Federal govt commits to real-time monitoring of prescriptions


By Australian Hospital + Healthcare Bulletin Staff
Thursday, 03 August, 2017


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The federal government is investing $16 million to ensure the national rollout of real-time prescription monitoring for medicines to prevent their misuse and needless loss of life.

The Real Time Prescription Monitoring system will give pharmacists and doctors an instant alert if patients have received multiple supplies of prescription-only medicines, providing an up-to-the-minute medication supply history of certain high-risk medicines at the point of consultation. This information will enable doctors and pharmacists to make more informed decisions about the safety of supply of medication to that patient, assisting them to identify patients who are at risk of harm due to dependency, misuse or abuse of controlled medicines, as well as patients who are diverting these medicines for other purposes. 

This can happen if a patient has developed a dependency on controlled medicines or is selling these medicines to others, including for the purposes of manufacturing other illegal drugs. Controlled medicines include morphine, oxycodone, dexamphetamine and alprazolam.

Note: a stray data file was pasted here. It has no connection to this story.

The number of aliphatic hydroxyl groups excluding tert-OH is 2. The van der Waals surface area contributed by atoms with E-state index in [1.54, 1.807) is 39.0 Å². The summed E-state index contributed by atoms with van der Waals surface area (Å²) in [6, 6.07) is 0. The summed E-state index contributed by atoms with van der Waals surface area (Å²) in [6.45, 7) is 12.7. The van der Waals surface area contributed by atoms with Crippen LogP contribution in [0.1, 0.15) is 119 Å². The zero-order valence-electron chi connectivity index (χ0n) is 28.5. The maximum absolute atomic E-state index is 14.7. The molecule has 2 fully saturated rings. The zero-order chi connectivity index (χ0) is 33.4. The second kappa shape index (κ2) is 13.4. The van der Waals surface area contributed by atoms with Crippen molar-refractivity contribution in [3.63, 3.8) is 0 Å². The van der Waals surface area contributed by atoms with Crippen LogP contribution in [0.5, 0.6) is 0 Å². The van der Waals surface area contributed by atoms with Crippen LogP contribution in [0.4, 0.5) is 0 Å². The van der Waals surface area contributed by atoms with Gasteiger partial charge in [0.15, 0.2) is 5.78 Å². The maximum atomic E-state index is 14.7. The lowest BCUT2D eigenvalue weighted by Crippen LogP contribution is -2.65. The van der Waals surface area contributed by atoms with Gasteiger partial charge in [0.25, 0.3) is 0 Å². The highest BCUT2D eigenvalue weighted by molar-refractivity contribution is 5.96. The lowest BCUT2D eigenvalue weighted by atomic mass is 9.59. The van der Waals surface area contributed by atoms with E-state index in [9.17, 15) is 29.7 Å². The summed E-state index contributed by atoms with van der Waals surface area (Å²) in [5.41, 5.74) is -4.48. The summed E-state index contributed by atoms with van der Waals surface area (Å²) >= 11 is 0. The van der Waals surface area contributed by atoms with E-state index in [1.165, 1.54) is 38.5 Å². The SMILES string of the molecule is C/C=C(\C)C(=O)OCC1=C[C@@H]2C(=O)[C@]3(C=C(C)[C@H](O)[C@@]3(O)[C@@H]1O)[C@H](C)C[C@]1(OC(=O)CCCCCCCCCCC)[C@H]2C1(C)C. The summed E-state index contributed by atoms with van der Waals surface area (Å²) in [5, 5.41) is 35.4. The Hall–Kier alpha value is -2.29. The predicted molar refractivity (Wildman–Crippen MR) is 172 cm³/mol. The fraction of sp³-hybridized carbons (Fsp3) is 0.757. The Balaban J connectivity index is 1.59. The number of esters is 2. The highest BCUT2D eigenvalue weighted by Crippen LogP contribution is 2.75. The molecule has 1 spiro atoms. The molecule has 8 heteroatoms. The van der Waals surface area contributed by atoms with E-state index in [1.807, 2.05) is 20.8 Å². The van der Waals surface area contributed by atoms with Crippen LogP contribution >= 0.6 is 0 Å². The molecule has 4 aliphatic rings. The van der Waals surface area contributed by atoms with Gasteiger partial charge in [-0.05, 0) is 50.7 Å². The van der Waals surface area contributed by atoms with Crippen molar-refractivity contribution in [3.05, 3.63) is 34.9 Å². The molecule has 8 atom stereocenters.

Real-time monitoring has been called for by the Australian Medical Association, the Pharmacy Guild and the many families across the country who have been devastated by the loss of a loved one to misuse of prescription medicine. 

The Victorian government had previously announced in its 2016–17 Budget a commitment to implement real-time prescription monitoring in Victoria, involving rolling out the software system to over 1900 medical clinics, 1300 pharmacies and 200 hospitals throughout Victoria, as well as training and support packages for doctors and pharmacists.

The Australian Government first funded the development of the Electronic Reporting and Recording of Controlled Drugs system to assist state and territory governments to improve their monitoring and regulation of controlled medicines in 2013. 

Image credit: ©stock.adobe.com/au/Karanov images

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